However, he did lose 16 games and has not yet shown the consistency necessary for big league success. He is still highly rated, and could tune it around soon. Probably not so with Linder, who has clearly disappointed the Phils after a standout high school career.
He has rarely pitched since signing a contract in the summer of ’03 and must begin to move quickly if he is to reach the potential seen in him by Phillie scouts in the past. On a positive note, he did strike out 21 hitters in 22 innings, an impressive total.
Jason Crossland was picked in the ninth round out of a Colorado City College and his power numbers in college were legendary. A versatile player, capable of performing at third, first or the outfield, he quickly became possibly the best Phillie power prospect in the rookie leagues. After a promising rookie season in the GCL, his numbers this summer were very poor.
Although he did hit six home runs, he struck out an alarming 90 times in 208 at bats while hitting only .183. He must improve greatly to warrant future looks at the higher minor league levels. Watch for Crossland to make his debut at a full season minor league team in Lakewood and his bat will quickly determine his future.
Mid-round picks of note include college lefties Kyle Parcus, Derek Griffith and Joe Wilson, as well as right-handers Nate Cabrera and C. J. Woodrow and catcher Chico Cortez. These players have varying degrees of big league potential but all have done enough to warrant more than a casual glance next season.
Of these players, Cabrera and Cortez seem to show the most potential. Cabrera had a standout year at Lakewood, with a 6-4 record in 131 innings pitched and an outstanding walk to strikeout ratio of 40-113. His ERA was a sparkling 2.82. He will open the ’05 campaign in Clearwater where his battery mate will be catcher Chico Cortez.
Cortez was clearly the best backstop in the Phils organization prior to the drafting of Jason Jaramillo, Louis Marson and Charles Cresswell this past June. He is a fine defensive player and showed a solid bat with eight home runs and a .291 average. Although not as highly rated as the three catchers recently selected, Cortez does project to become a top prospect to someday make it to the big leagues.
Along with Bourn and Cabrera, he was clearly one of the best three players this year from the 2003 draft. Speaking of three, that is how many lefties the Phils signed from this draft, southpaws Parcus, Wilson and Griffith. Wilson was part of the Moran for Lidle trade and is no longer in the organization but Parcus and Griffith both had some success this past year.
Parcus is a crafty lefty reliever who parlayed a 4-4 record and four saves into a solid year at Lakewood. Even more impressive were his 78 strikeouts in 76 innings of work. Left-handed relievers are always in short supply so watch for Parcus to be given every opportunity to make his mark at the big league level someday.
Griffith is an interesting study in perseverance. A highly rated collegiate hurler in Alabama, he hurt his arm late in the ’03 season and ultimately needed Tommy John-type surgery. The Phils signed him anyhow, and their patience was rewarded when Griffith pitched pain free in this his rookie year.
Although his 1-7 record was not impressive, his ERA was only 4.41 and he improved as the Batavia season progressed. He is highly thought of by the Phillie staff and was invited to participate in the team’s Fall Instructional League. Griffith is a name to remember this season.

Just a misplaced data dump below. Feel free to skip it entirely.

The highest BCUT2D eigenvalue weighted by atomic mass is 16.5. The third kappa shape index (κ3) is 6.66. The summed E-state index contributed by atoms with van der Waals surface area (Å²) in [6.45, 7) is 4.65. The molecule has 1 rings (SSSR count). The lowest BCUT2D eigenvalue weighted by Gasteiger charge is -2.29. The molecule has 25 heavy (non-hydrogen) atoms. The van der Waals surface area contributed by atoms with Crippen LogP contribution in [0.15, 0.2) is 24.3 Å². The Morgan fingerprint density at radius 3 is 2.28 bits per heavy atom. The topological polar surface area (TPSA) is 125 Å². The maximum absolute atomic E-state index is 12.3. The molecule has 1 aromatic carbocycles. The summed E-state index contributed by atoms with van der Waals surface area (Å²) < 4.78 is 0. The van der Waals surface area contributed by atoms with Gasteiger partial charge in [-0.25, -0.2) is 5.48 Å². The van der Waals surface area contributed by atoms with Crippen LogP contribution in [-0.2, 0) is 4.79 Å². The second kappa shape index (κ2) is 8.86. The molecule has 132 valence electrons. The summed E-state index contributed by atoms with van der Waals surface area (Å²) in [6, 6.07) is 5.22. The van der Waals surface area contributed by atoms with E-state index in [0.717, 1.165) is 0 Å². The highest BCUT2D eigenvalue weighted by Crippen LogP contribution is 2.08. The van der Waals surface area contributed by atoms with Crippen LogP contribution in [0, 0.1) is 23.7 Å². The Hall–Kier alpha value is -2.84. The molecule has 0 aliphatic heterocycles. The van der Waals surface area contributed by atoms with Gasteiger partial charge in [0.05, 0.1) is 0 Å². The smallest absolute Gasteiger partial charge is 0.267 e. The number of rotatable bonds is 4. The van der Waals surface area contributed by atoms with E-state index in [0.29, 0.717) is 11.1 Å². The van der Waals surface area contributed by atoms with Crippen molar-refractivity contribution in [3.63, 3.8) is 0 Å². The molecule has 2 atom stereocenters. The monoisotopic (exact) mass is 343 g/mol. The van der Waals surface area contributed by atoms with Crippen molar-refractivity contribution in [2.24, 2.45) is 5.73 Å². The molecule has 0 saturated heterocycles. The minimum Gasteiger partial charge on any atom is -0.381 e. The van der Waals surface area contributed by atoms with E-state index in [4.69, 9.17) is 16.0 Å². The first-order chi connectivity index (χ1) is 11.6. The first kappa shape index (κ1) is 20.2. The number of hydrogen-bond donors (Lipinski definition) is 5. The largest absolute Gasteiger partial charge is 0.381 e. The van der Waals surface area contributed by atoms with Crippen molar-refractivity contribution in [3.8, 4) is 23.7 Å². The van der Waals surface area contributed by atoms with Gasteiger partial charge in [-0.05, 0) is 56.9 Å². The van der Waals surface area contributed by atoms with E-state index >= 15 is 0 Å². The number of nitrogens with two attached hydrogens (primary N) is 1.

A good trivia question to ask Phillie followers would to name the two top winners in the team’s minor league organization this past season. They both won 12 games. Names like Cole Hamels, Gavin Floyd or Keith Bucktrot might be the names most frequently mentioned, but in fact, it was reliever Dan Giese… and starter C.J. Woodrow.
Drafted in the twenty-fifth round out of the University of Minnesota, Woodrow was 12-4 this season at Lakewood and Clearwater. Not blessed with an outstanding fastball, he parlays outstanding control and a great knowledge of the strike zone to baffle opposing hitters. His ceiling may only be Double or Triple A, but if he continues to win, he will continue to advance up the organizational ladder.
The same is true of gritty infielder Marc Tugwell, a third baseman who hit .291 before injuries slowed his season. A former Virginia Tech standout, Tugwell has done nothing but hit since entering pro ball in the summer of 2003. Not particularly blessed with speed or power, he understands the game and makes good use of the skills he has. Tugwell and Woodrow have similar upsides and both will be in the organization as long as they continue to perform effectively.
No mention of the Phil’s class of ’03 would be complete without talking about an obscure 40th round pick from Kirkland, Washington, former catcher Andy Barb. Blessed with an outstanding arm and limited offensive skills, Barb signed late early in 2004 and was converted to a pitcher. The Phils could not have imagined how successful this move would be.
Opening as a reliever for the Phil’s rookie GCL team, he quickly became a strikeout machine. In all, he struck out an astounding 56 hitters in only 35 innings of work, and walked only seven. By the end of the season he had taken his place in the starting rotation and seems to have found a home on the pitchers mound.
Needless to say, it’s a long way from the dusty fields of Clearwater to the polished grounds of Citizens Bank Park, but Barb’s opening year was a revelation and one that bears watching. If nothing else, his success will encourage the team to play closer attention to late round draft and follow players similar to Barb.
Far from being the washout predicted by many, the Class of 2003 deserves at least a C+ for the depth and skill level of players like Bourn, Cabrera, Cortez and Barb. Add to that the expected progress of the departed Moran and Wilson and the potential development of youngsters like Crossland, Kendrick, Griffith and Moss and this draft may one day be remembered for it solid depth rather than for its dearth of talent.
Stay with Phuture Phillie Phenoms as we follow the progress of these and all the Phillie farmhands as they make their way to the big leagues. The journey is always fascinating and none more so than many of the under-rated players from the Class of ’03.
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Allen Ariza aka CD from the Left Coast